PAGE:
Bond funds back in fashion, but is it temporary?
BofAML has recorded an uptick in inflows to bond funds at the start of 2017 as investors look for safety from riskier assets.
Investors piled back into bond funds in early January, reflecting the largest inflows into the sector for more than three months, according to analysts from Bank of America Merrill Lynch.
More than $6.3bn flowed into regular fixed income funds in, BofAML said, as investors looked past the recent dislocation in the fixed income market. Nonetheless, this followed on from $41.5bn of redemptions in the previous two months.
A ramp up in inflation expectations following the election of Donald Trump due stronger economic growth in 2017 had prompted a fire sale of bonds toward the end of 2016.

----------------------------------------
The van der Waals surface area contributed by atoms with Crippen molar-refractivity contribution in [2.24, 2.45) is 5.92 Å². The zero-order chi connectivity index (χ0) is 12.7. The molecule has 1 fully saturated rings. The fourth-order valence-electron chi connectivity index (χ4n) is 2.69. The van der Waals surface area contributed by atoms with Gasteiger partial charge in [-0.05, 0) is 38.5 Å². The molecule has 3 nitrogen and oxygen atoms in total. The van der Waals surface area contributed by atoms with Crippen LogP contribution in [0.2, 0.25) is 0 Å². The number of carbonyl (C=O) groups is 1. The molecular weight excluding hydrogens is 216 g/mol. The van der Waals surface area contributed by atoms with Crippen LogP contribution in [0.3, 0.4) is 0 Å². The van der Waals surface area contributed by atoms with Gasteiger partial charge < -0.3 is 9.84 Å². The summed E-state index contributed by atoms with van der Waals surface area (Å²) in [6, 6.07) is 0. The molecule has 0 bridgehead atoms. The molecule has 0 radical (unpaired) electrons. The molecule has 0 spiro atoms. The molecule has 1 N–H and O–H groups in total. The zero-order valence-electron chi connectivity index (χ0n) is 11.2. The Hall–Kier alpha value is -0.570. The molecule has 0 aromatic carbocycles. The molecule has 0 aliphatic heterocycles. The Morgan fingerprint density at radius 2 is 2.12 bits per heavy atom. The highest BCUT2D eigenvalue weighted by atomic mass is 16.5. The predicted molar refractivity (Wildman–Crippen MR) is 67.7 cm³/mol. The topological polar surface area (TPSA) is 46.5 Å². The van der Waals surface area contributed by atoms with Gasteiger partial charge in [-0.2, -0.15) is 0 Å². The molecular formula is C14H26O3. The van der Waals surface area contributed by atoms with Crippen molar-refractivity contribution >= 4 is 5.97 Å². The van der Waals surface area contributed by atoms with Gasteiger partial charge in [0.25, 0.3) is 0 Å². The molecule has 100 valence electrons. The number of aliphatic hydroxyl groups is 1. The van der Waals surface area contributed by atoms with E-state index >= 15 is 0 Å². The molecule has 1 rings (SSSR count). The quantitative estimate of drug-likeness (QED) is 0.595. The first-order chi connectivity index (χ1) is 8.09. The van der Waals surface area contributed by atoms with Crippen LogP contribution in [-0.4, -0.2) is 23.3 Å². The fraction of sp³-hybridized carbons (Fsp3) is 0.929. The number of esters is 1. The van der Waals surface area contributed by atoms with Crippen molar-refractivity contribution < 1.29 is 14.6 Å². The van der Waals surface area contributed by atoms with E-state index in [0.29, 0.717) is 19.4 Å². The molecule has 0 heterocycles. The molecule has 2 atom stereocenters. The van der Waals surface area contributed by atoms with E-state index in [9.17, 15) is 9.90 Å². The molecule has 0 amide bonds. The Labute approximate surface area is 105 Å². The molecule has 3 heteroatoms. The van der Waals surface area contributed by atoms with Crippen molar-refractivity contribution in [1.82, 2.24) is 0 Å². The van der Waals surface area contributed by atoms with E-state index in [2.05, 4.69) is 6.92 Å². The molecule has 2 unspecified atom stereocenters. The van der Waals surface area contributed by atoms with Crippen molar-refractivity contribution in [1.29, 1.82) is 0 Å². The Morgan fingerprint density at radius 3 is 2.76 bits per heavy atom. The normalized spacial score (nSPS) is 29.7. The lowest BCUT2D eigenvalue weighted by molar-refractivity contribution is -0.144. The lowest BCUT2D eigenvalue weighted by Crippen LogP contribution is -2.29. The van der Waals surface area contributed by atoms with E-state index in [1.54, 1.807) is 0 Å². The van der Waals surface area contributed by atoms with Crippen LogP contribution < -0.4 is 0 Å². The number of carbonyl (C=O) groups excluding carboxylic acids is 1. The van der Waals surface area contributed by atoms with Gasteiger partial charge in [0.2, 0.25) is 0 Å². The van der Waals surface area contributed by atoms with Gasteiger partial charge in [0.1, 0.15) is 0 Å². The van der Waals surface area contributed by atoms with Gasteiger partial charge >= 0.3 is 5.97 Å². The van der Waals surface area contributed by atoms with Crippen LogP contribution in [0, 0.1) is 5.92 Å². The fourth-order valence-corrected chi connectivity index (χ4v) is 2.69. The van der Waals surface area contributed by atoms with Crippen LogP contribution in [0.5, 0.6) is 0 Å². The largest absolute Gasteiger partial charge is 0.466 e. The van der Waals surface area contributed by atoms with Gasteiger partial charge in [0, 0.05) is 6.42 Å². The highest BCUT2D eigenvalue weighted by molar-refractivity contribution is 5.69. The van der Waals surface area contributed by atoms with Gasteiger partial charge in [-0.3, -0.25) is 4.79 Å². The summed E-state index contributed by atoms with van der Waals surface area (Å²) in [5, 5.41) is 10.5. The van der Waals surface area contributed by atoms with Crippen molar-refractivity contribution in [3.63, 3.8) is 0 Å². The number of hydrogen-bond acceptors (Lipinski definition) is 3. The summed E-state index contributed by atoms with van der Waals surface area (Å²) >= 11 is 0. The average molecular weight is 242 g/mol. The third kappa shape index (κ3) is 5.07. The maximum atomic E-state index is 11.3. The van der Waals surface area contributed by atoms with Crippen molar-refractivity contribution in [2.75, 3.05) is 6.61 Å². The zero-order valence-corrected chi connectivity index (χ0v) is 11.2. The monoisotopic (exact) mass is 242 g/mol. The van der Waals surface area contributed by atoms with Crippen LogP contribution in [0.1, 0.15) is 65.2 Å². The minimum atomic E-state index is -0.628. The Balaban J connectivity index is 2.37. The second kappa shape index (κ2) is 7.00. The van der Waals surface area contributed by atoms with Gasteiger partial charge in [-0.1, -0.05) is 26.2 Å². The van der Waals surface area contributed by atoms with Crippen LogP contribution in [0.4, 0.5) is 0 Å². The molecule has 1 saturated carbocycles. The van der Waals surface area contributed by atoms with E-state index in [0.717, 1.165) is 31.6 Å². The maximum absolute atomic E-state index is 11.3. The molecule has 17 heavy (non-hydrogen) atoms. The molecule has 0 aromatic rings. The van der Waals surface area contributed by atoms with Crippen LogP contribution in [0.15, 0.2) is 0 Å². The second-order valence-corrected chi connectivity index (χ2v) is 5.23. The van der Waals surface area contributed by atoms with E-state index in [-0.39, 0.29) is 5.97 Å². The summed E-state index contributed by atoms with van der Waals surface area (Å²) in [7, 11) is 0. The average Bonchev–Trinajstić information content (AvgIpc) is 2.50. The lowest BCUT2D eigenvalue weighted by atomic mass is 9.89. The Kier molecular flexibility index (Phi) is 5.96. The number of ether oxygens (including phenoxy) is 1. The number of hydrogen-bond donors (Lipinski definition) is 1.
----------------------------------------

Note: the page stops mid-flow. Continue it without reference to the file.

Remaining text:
This carried on a broader trend in bonds as investors in fixed income looked to alternative credit markets as yields fell. This saw many commentators decry the 30-year bull market in fixed income to have come to end.
Alternative credit funds had been a beneficiary of this trend as both borrowers and investors increasingly looked to specialist niches for financing and decent yields.
However, rising yields and an apparent ‘flight to safety’ seems to have tempted some investors back into the market, at least temporarily, according to BofAML’s Michael Hartnett in a note to investors.
"A wobble in risk assets would be no surprise in the coming weeks, with traders looking to play a pullback,” he said.